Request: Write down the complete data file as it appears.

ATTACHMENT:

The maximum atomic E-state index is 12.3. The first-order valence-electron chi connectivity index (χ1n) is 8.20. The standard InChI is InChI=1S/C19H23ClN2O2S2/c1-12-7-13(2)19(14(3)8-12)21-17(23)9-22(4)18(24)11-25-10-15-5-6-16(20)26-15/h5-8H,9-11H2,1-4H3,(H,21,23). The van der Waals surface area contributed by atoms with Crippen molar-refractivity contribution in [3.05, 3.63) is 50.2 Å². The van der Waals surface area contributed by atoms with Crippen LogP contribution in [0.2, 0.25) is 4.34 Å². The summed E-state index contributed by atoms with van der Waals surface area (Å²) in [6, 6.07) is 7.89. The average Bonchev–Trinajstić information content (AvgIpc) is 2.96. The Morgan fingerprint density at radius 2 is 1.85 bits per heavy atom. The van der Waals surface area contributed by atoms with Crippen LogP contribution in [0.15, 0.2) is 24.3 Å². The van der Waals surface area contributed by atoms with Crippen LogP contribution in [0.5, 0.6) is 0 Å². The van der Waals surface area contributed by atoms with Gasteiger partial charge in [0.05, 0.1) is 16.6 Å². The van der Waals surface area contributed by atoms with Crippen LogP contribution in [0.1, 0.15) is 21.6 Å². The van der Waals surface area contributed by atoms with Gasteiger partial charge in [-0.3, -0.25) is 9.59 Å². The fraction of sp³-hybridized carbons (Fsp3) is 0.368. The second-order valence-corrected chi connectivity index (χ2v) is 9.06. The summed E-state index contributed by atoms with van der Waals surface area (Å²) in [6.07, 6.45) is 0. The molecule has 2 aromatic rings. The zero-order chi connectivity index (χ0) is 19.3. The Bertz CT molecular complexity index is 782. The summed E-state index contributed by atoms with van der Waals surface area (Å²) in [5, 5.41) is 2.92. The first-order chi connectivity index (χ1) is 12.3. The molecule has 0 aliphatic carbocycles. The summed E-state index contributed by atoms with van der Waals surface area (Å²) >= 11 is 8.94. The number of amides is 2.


The maximum atomic E-state index is 12.3. The first-order valence-electron chi connectivity index (χ1n) is 8.20. The standard InChI is InChI=1S/C19H23ClN2O2S2/c1-12-7-13(2)19(14(3)8-12)21-17(23)9-22(4)18(24)11-25-10-15-5-6-16(20)26-15/h5-8H,9-11H2,1-4H3,(H,21,23). The van der Waals surface area contributed by atoms with Crippen molar-refractivity contribution in [3.05, 3.63) is 50.2 Å². The van der Waals surface area contributed by atoms with Crippen LogP contribution in [0.2, 0.25) is 4.34 Å². The summed E-state index contributed by atoms with van der Waals surface area (Å²) in [6, 6.07) is 7.89. The average Bonchev–Trinajstić information content (AvgIpc) is 2.96. The Morgan fingerprint density at radius 2 is 1.85 bits per heavy atom. The van der Waals surface area contributed by atoms with Crippen LogP contribution in [0.15, 0.2) is 24.3 Å². The van der Waals surface area contributed by atoms with Crippen LogP contribution in [0.5, 0.6) is 0 Å². The van der Waals surface area contributed by atoms with Gasteiger partial charge in [0.05, 0.1) is 16.6 Å². The van der Waals surface area contributed by atoms with Crippen LogP contribution in [0.1, 0.15) is 21.6 Å². The van der Waals surface area contributed by atoms with Gasteiger partial charge in [-0.3, -0.25) is 9.59 Å². The fraction of sp³-hybridized carbons (Fsp3) is 0.368. The second-order valence-corrected chi connectivity index (χ2v) is 9.06. The summed E-state index contributed by atoms with van der Waals surface area (Å²) in [6.07, 6.45) is 0. The molecule has 2 aromatic rings. The zero-order chi connectivity index (χ0) is 19.3. The Bertz CT molecular complexity index is 782. The summed E-state index contributed by atoms with van der Waals surface area (Å²) in [5, 5.41) is 2.92. The first-order chi connectivity index (χ1) is 12.3. The molecule has 0 aliphatic carbocycles. The summed E-state index contributed by atoms with van der Waals surface area (Å²) >= 11 is 8.94. The number of amides is 2.